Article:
Berlin, Germany (Gastrosofie). Any guest who comes to Yorai Feinberg in Berlin’s Fuggerstraße, where Israeli specialties are served in his restaurant “Feinberg’s” (sic!) can eat with a knife and fork, for sure, but also using his or her hands.
For that, lots of bread is placed on the table. The meal starts with an appealing appetizer, a dip plate for two or three people with three or five pitas cut into small pieces to dig into it. With this soft flatbread made from yeast dough we spoon away baba ghanoush, matbucha, beetroot dip, labaneh cheese and tahini in no time. Now, a soup or better in summer a beetroot carpaccio, garnished with pomegranate syrup, walnuts and celery chips, can also be a very delicious start.
But beware of the hummus. The chickpea puree with pita bread disappears rapidly and fills the belly considerably. From hummus with tahini and chickpeas to hummus with mushrooms garnished with oriental mushroom ragout over to hummus with roast lamb and ground beef as well as fried onions and even hummus with Jerusalem mix, consisting of fried chicken breast, heart and liver, to humus “pargiot” with chicken legs in a mint marinade, up to hummus with kebab, being lamb and beef on top plus mint and parsley. And if you especially like Sephardic cuisine, you can add eggs – haminados, which were cooked overnight in the hamin.
If you are addicted to eggs, order Shakshuka. Then two eggs are served on a tomato and pepper sauce with two pita. Please do not carve into it with a knife, yes – right – tear in pieces by hand.
We would also like to recommend the falafel plate with four fine falafel balls, as well as Israeli salad, which mainly consists of tomatoes and cucumbers, shallots and iceberg lettuce, red and white cabbage and tabbouleh. That in turn is a salad from the Arabic, especially the Lebanese and Syrian cuisine. In Berlin it is also known as Bulgur salad or – especially among the Turks – as Kisir. Instead of bulgur wheat, some cooks also take couscous, which is also known to consist of wheat, or more precisely: durum wheat, which is basically a semolina grated into pellets, which should be steamed and not cooked. But bulgur is wheat grout and not farina by far.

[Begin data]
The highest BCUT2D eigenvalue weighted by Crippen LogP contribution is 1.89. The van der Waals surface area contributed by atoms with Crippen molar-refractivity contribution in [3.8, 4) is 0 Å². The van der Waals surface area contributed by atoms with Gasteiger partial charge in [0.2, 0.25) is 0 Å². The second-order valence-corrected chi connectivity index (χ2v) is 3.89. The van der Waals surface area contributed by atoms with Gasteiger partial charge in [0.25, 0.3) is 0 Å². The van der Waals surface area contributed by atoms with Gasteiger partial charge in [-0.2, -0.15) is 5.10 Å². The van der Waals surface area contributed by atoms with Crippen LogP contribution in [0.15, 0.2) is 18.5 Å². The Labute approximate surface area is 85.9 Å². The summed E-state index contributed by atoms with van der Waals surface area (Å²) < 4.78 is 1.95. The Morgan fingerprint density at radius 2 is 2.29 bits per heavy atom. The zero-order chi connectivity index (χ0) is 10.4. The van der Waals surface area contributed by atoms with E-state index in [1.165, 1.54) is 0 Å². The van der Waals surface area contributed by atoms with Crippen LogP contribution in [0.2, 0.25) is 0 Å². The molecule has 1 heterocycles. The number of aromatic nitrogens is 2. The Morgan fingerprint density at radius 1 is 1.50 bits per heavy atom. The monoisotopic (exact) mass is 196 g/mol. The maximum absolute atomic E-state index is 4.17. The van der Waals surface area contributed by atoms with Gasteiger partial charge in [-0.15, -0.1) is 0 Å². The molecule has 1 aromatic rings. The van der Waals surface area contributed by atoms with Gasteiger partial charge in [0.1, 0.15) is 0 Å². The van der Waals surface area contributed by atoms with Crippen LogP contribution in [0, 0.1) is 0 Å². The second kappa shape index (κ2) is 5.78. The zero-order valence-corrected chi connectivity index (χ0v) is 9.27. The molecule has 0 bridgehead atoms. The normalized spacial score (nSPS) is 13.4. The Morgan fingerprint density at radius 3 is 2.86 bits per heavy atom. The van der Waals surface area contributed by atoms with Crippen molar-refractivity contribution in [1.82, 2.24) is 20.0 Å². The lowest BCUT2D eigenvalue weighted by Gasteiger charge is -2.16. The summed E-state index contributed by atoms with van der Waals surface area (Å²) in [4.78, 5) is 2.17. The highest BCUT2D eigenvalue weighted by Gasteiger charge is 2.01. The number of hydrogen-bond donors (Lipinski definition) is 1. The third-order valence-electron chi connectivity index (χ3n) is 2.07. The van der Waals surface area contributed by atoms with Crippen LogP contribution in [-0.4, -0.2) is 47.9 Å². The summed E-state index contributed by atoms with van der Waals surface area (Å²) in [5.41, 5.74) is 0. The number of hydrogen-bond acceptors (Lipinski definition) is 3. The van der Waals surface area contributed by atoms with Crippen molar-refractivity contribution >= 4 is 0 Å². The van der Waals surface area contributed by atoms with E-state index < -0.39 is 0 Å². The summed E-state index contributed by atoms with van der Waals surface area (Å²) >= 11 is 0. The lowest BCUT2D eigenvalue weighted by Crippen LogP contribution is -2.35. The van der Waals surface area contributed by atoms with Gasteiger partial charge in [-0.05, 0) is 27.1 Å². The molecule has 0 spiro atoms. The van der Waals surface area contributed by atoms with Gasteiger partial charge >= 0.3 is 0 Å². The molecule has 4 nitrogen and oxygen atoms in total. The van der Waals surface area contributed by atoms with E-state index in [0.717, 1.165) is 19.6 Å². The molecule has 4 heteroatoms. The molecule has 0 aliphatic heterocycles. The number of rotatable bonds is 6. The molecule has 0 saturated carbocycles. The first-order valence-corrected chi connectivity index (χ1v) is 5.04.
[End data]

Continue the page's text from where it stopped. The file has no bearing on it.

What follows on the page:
If you like Yorai Feinberg’s Jerusalem mix, that is fried chicken breast fillet with heart and liver, you can get a large portion of it or have Hamin. This is overnight cooked beef with vegetables and legumes, in which Haminados eggs went for a dance.
Speaking of dancing: Yorai Feinberg, a native of Jerusalem, studied ballet, lived and danced in London and Paris, Tokyo and Tel Aviv, Stuttgart and Stockholm.
For more than a handful of years now he lives in Berlin and runs the restaurant Feinberg`s, where he presents one – his selection of Israeli dishes.
For the past 70 years, immigrants from 70 countries have also brought their habits from the kitchen to Israel, and most of the recipes are likely to be kosher enough to kosher them with kosher ingredients in a kosher kitchen. At least kosher light or kosher style should – strictly speaking – be possible.
Feinberg’s cuisine is considered more or less kosher and in the menu we really only find poultry, lamb and beef, that is meat from ruminating cloven-hoofed animals.
And wine from Israel. The winegrowers owe the fact that Israel is considered a wine country to one of the Rothschild family founded in Frankfurt am Main. In 1886 wine presses were donated by the Paris branch of Rothschild’s to settlers, who wanted to rebuild their lives on the western slopes of the Carmel Mountains. The soil was good, the climate as well. From then on kosher wines were produced. The Carmel wineries, which produce bulk wine but can also produce quality wine, are the largest wine producer in Israel, based in Rishon LeZion. Visitors can try their wines in Zichron Ja’akow. Most of the other 200 winegrowers in Israel usually have smaller farms that also grow wine in the mountains of Galilee and on the Golan Heights and export to Berlin. See more soon – here in the mag Gastrosofie.
We like meze and continue with small dishes for dessert. Baklava – taken in hand – and Malabi (pudding with rose water, coconut and pistachios) properly spooned – are a real treat to remember. Fine food and drink at Feinberg’s – feel like coming again…
Fuggerstraße 35, 10777 Berlin
Opening hours: Tuesdays to Sundays from noon to 11 pm
Christopher Prescott – article based on a text by Ole Bolle.